More inventory and better access to vaccines are welcome news.
Courtesy of Lawrence Yun
The 2020 pandemic-induced recession was unique in terms of the sudden and massive slashing of jobs. It was also the first recession during which overall income grew. No doubt there are families struggling paycheck to paycheck, but due to the massive stimulus packages—including the initial deposit of $1,200 and enhanced unemployment benefits—the financial condition of many families was better in a recession than before the pandemic.
Total income for the country in late 2020 was 4% higher than a year earlier. This was the figure reported just before the second stimulus checks of $600 per person went out in late December. It also does not include wealth accumulation from the record-high stock market or rising home prices. Also not reflected in the totals are the proceeds from mortgage refinances last year or the relief expected from a new stimulus. Still consumers remain cautious, as spending opportunities have been restricted by COVID-19. For the year, consumer spending fell by 2%. And the savings rate consequently rose to twice the pre-pandemic levels.
The situation translates into the potential for a great unleashing of spending in 2021. The positive impact will be increasingly felt as jobs come around. The full effect will be evident once herd immunity is established with the vaccine, likely in autumn. That is to say, 2021 is a growth year that will take us out of the recession.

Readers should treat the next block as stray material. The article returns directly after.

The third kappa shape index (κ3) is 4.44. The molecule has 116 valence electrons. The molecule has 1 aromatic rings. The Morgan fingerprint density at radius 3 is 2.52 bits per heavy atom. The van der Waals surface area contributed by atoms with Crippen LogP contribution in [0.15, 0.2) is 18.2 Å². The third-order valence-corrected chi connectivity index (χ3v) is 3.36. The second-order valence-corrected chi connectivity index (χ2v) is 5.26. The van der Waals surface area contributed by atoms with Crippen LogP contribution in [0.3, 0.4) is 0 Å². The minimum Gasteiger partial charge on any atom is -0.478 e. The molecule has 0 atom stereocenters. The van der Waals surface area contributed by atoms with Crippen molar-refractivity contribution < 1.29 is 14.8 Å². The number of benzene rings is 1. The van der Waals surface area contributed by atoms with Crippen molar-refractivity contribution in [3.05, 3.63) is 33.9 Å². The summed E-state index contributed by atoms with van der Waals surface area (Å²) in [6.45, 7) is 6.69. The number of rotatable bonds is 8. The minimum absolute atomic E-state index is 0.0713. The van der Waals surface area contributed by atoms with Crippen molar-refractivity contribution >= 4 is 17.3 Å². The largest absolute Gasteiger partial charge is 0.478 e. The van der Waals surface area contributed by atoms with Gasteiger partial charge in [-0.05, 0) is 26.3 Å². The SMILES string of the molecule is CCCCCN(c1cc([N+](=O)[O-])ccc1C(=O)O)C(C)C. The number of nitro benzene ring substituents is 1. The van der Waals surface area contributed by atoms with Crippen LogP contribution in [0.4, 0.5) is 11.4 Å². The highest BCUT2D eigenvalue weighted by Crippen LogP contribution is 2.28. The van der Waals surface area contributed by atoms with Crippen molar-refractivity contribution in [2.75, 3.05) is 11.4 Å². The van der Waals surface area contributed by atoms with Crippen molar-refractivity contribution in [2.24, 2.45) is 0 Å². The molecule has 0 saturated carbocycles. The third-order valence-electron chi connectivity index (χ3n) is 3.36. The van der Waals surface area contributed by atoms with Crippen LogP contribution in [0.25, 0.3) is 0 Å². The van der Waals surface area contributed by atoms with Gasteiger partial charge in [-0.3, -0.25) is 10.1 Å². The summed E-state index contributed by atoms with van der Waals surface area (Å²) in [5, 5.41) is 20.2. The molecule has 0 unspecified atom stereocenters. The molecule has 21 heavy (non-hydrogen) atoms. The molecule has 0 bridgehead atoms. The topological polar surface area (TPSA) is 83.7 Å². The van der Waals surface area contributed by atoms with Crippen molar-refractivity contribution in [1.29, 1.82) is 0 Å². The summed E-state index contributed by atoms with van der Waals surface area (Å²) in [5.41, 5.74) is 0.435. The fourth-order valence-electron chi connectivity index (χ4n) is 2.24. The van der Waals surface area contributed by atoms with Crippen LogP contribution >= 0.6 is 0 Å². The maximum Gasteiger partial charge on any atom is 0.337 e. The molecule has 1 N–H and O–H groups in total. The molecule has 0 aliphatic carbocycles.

The housing market continues to shine brightly. The main frustration is for buyers who find themselves outbid during multiple offer situations. More inventory is needed to give buyers more options and lessen the heat.
It's encouraging to see that builders are ramping up production of homes with backyards, which are now at their highest level in 13 years. Activity has been particularly robust in Southern states where land is more plentiful and building regulations are less onerous.
Moreover, with the wider availability of COVID-19 vaccines, homeowners, especially older Americans, who have been more hesitant about strangers visiting their homes, now may be more ready to list. Many seniors own their homes outright and have sizable housing equity for their next home purchase. They may even need to buy a larger place to accommodate more family visitors. After all, in the new economy, remote-work flexibility may mean more days working from grandma’s house.